A new, spontaneously diabetic syndrome has been recognized in nonobese outbred Wistar rats of both sexes. The age at detection of first glycosuria has varied from 48 to 120 days, with a mean of 67 days. Eighteen rats have been studied, 14 untreated and four during and after cessation of insulin treatment. The affected animals have demonstrated a spectrum of severity, with hyperglycemia (252–732 mg./dl.), hypoinsulinemia (0–1 ng./ml.), and hyperketonemia. The severely ketotic rats, with total blood ketone body levels between 6 and 13 mM, showed rapid loss in weight and dehydration over one to six days. The moderately ketotic (1–5 mM) declined gradually in weight over 15 days, with marked polyuria and glycosuria. The stable rats, with ketonemia less than 1 mM, sustained their weights, polyuria, and glycosuria for longer than 40 days.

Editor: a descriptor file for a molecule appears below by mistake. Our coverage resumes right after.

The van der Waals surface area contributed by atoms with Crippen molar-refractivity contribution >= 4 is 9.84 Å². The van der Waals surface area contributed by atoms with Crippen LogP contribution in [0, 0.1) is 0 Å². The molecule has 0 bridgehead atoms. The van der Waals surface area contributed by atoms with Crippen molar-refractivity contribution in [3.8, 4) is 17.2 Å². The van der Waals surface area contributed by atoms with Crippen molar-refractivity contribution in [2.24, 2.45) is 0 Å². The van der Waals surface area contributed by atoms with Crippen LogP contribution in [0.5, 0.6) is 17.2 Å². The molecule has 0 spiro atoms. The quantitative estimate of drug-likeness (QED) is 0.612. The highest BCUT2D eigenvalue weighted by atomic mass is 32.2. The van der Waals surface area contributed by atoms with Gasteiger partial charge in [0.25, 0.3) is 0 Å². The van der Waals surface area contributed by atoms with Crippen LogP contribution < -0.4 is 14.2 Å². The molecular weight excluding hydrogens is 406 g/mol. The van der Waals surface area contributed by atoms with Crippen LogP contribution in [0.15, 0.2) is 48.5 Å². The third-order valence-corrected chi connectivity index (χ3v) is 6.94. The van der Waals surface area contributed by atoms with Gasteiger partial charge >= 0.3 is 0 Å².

A relative or absolute increase in plasma immunoreactive glucagon and elevated levels of free fatty acids and branched-chain amino acids were observed in relation to the severity of the syndrome. Intraperitoneal arginine or tolbutamide elicited no insulin response, but the glucagon response to arginine was exaggerated. Pancreatic insulin content was markedly diminished and glucagon content was normal or moderately decreased. Light-microscopic examination of pancreases of ketotic animals at the end stage of the disease showed islets to be very small and rare, consisting virtually of non-β cells. In stable and earlier ketotic rats, the islets were small, with reduction in β-cell number and a striking inflammatory cell infiltration. Surviving β cells showed variable degranulation. This model of spontaneous diabetes in nonobese rats displays insulin deficiency, glucagon excess, and ketosis, with a dramatic inflammatory lesion during active β-cell destruction.

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